Now in a sense I quite agreed with that man. I think he had probably had a real experience of God in the desert. And when he turned from that experience to the Christian creeds, I think he really was turning from something real to something less real. In the same way, if a man has once looked at the Atlantic from the beach, and then goes and looks at a map of the Atlantic, he also will be turning from something real to something less real: turning from real waves to a bit of coloured paper. But here comes the point. The map is admittedly only coloured paper, but there are two things you have to remember about it. In the first place, it is based on what hundreds and thousands of people have found out by sailing the real Atlantic. In that way it has behind it masses of experience just as real as the one you could have from the beach; only, while yours would be a single isolated glimpse, the map fits all those different experiences together. In the second place, if you want to go anywhere, the map is absolutely necessary. As long as you are content with walks on the beach, your own glimpses are far more fun than looking at a map. But the map is going to be more use than walks on the beach if you want to get to America.

    Now, Theology is like the map. Merely learning and thinking about the Christian doctrines, if you stop there, is less real and less exciting than the sort of thing my friend got in the desert. Doctrines are not God: they are only a kind of map. But that map is based on the experience of hundreds of people who really were in touch with God — experiences compared with which any thrills or pious feelings you and I are likely to get on our own are very elementary and very confused. And secondly, if you want to get any further, you must use the map. You see, what happened to that man in the desert may have been real, and was certainly exciting, but nothing comes of it. It leads nowhere. There is nothing to do about it. In fact, that is just why a vague religion — all about feeling God in nature, and so on — is so attractive. It is all thrills and no work; like watching the waves from the beach. But you will not get to Newfoundland by studying the Atlantic that way, and you will not get eternal life by simply feeling the presence of God in flowers or music. Neither will you get anywhere by looking at maps without going to sea. Nor will you be very safe if you go to sea without a map.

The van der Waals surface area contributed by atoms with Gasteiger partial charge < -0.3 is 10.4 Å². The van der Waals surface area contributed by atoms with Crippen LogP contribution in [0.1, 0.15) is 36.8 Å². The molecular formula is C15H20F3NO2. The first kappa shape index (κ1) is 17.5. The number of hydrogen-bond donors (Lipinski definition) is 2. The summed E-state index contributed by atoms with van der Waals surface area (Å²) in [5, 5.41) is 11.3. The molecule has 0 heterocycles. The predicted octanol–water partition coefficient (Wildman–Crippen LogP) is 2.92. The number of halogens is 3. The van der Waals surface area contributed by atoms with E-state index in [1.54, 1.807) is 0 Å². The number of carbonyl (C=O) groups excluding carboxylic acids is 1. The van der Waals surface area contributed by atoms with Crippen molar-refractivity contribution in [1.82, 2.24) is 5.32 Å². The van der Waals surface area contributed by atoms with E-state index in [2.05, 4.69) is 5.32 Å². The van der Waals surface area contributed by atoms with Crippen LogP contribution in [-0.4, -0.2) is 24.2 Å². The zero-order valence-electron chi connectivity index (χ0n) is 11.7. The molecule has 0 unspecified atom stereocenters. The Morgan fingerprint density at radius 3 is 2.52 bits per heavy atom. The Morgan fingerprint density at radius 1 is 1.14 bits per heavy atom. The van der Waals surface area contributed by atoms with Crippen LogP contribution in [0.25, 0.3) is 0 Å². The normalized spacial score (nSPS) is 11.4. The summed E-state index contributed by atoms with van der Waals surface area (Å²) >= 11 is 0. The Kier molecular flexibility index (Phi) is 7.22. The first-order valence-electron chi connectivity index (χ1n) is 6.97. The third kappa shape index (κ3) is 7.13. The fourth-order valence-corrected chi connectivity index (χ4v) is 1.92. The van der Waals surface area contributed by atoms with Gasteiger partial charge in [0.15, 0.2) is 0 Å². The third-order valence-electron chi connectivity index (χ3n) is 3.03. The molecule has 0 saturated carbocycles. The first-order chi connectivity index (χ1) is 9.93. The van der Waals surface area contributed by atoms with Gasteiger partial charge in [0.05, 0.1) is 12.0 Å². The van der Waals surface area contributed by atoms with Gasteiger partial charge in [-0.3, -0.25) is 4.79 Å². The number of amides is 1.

Reply
  17. Kawaii-Five-0

    September 17, 2018 6:18 pm

    Christianity, Islam, Mormonism. Are all cults.